Ski industry targets disappointed A level students
18th August 2011
Many thousands of students are disappointed as they fail to get the grades they need to get to Uni. Twitter, Facebook and the internet have been alive with companies offering alternative courses in the mountains, however there are drawbacks.
For some it has been a disappopinting time as ‘A’ level results are out and they haven’t quite obtained the grades they wanted.
On Thursday at The Snow Centre in Hemel Hempstead, where one of our reporters was, two trainee instructors failed to get the grades they wanted.
“I needed to get a B, B and C but I got a B, B and D so I will try clearing but maybe I will just go and try to get a job in The Alps next winter,” said one of them to PlanetSKI.
Others are being tempted by the huge number of courses on offer; from cookery courses to ski instructors courses. All with the alluring prospect of a dream job in the mountains at the end.
Places at Uni are hard to come by as many students shun a Gap Year to beat the introduction of increased tuition fees next year.
It is one of the most competitive years in recent times as ‘A’ level results come out.
Indications are that a high number of people will be left without a place once the clearing system has allocated places.
It could be as many as 220,000 according to some predictions.
Last Thursday as results came out, many Gap Year companies were tweeting about taking a course in the mountains instead;
@MintSnowboard – #ALevel results in? Book a #skiseason and train with us to become a snowboard instructor over an action packed winter season in #Morzine!
@YearOutGroupOrg – @lauren_Cameron Skiing is certainly an acceptable gap year plan especially if you train as an instructor bit.ly/p0Ebhm
@NONSTOPsnow – Does today marks the start of your Gap Year? A-Level results day deal on ski/snowboard instructor courses. Call 02077206500 (quote N114)
@alpinemojo – #A-Level result alternatives = Train to be a ski instructor with the #Alpinemojo team in Verbier bit.ly/dnIszP
@skinewgen – Not Going to Uni? – Join the Official BASI Ski Instructor Course in Courchevel skinewgen.com/instructor-cou… #notgoingtouni
13 hours ago Favorite Retweet Reply
@onlinedisclub – A Few Notable Advantages Of Taking Ski Instructor Courses bit.ly/oEg6rD
And so on……..
One British company though is also urging students not to worry and perhaps take a ski or snowboard instructor’s course instead of going to University.
International Academy, IA, that is part of the TUI group is offering courses in the Canadian resorts of Lake Louise, Banff and Whistler where people can gain the Canadian Level 1 qualification.
It also offers a course that could lead to a qualification from the British Association of Snowsports Instructors (BASI) in Verbier, Val d’Isere, Tignes and Chatel in Europe.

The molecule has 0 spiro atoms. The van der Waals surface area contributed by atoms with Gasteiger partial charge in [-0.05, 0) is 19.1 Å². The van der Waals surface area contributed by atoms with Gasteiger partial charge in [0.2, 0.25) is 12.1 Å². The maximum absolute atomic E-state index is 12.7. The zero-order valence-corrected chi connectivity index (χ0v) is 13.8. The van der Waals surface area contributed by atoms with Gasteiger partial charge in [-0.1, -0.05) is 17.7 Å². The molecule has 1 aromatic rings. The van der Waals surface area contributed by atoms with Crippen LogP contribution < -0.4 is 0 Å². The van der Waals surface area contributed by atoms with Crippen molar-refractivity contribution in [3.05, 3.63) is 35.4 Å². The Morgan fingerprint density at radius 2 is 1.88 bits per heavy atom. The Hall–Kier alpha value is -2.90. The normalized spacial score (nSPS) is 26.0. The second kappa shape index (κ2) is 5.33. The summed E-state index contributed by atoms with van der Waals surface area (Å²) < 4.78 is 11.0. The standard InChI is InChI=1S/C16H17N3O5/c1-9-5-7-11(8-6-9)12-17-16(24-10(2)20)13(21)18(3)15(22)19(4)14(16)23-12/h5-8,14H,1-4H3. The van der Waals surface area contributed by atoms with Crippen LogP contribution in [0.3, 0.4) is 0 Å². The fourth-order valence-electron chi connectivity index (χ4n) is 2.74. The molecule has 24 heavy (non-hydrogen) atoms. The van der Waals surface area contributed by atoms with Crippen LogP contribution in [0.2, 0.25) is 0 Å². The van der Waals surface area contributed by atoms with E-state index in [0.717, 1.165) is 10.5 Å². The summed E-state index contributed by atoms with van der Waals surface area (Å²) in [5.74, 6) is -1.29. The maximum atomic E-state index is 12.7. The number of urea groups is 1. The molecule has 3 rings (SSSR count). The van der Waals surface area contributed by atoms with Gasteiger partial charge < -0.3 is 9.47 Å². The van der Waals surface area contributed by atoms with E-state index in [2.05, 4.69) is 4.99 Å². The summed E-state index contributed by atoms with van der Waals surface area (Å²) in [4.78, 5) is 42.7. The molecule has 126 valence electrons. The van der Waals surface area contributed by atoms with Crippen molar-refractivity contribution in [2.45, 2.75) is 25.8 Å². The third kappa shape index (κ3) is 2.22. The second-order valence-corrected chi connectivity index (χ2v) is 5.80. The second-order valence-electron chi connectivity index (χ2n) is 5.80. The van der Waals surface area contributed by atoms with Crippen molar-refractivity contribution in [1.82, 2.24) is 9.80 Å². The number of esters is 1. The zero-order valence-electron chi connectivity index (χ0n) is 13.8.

For further details and prices see here.
The experience does not come cheap but it does provide both university and future employers with an extra qualification and a useful experience,
“We have seen an increase across the Gap market sector of students now looking for snappier Gap stints where they opt to gain relevant work experience whilst away from home,” says the Managing Director of International academy, Alan Bates.
However here at PlanetSKI we urge everyone who undertakes a snowsports instructor course to do so with their eyes wide open and with knowledge of the full facts.
Full-time employment for a snowsports instructor is very hard to come by and there is only guaranteed work during parts of the high season.
Some courses say they gaurantee employment but it is often only for one week; usually half-term when qualified instructors can not be found by ski school directors for neither love nor money.
An instructor is therefore perhaps doing them a favour, not the other way round.
Many basic instructor qualifications only allow teaching on artificial slopes or on the nursery slopes and if you want to live in a ski resort it does not come cheap.
Many instructors supplement their earnings with bar work, baby sitting, driving jobs or even knitting hats.
And, as we mentioned above, it is expensive. A 10-week Gap Course can cost over £8,000 if you want to get the BASI Level 2 qualification that allows you to teach on snow in parts of The Alps.
That said the 10-week instructor training course could be the experience of a lifetime. And being a ski or snowboard instructor is just as good as you may think.
In fact it is probably better.
For some though the whole experience of a Gap Year, or Gap Yah, is well worth a little mickey taking – see this article in The Daily Telegraph.
And check out the video below.
For the spirit of the mountains